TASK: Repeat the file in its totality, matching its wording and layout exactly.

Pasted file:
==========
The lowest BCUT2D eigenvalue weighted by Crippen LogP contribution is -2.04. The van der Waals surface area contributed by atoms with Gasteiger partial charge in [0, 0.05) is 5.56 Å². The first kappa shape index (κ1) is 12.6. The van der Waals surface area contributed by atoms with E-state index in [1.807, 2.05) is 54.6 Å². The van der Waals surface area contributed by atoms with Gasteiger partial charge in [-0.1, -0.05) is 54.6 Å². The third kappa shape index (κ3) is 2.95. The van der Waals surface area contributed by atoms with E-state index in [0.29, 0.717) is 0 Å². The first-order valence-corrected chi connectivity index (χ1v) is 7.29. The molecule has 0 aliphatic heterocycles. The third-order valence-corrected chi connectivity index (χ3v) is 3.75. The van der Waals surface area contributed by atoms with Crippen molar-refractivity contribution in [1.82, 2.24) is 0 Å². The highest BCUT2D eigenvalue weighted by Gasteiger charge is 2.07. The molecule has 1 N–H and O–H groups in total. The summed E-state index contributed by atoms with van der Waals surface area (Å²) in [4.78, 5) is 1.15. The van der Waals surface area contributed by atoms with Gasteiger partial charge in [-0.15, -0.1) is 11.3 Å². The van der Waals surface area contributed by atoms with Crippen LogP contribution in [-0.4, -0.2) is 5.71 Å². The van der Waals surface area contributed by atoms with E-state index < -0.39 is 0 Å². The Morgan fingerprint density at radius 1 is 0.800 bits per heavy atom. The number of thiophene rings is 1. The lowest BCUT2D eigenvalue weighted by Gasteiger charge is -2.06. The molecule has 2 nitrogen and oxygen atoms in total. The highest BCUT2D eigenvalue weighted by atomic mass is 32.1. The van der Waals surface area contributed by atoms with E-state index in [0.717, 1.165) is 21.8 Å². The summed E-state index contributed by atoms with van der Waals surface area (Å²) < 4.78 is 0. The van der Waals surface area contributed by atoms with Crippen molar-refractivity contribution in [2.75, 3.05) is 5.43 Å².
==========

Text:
The lowest BCUT2D eigenvalue weighted by Crippen LogP contribution is -2.04. The van der Waals surface area contributed by atoms with Gasteiger partial charge in [0, 0.05) is 5.56 Å². The first kappa shape index (κ1) is 12.6. The van der Waals surface area contributed by atoms with E-state index in [1.807, 2.05) is 54.6 Å². The van der Waals surface area contributed by atoms with Gasteiger partial charge in [-0.1, -0.05) is 54.6 Å². The third kappa shape index (κ3) is 2.95. The van der Waals surface area contributed by atoms with E-state index in [0.29, 0.717) is 0 Å². The first-order valence-corrected chi connectivity index (χ1v) is 7.29. The molecule has 0 aliphatic heterocycles. The third-order valence-corrected chi connectivity index (χ3v) is 3.75. The van der Waals surface area contributed by atoms with Crippen molar-refractivity contribution in [1.82, 2.24) is 0 Å². The highest BCUT2D eigenvalue weighted by Gasteiger charge is 2.07. The molecule has 1 N–H and O–H groups in total. The summed E-state index contributed by atoms with van der Waals surface area (Å²) in [4.78, 5) is 1.15. The van der Waals surface area contributed by atoms with Gasteiger partial charge in [-0.15, -0.1) is 11.3 Å². The van der Waals surface area contributed by atoms with Crippen LogP contribution in [-0.4, -0.2) is 5.71 Å². The van der Waals surface area contributed by atoms with E-state index < -0.39 is 0 Å². The Morgan fingerprint density at radius 1 is 0.800 bits per heavy atom. The number of thiophene rings is 1. The lowest BCUT2D eigenvalue weighted by Gasteiger charge is -2.06. The molecule has 2 nitrogen and oxygen atoms in total. The highest BCUT2D eigenvalue weighted by atomic mass is 32.1. The van der Waals surface area contributed by atoms with E-state index in [0.717, 1.165) is 21.8 Å². The summed E-state index contributed by atoms with van der Waals surface area (Å²) < 4.78 is 0. The van der Waals surface area contributed by atoms with Crippen molar-refractivity contribution in [2.75, 3.05) is 5.43 Å².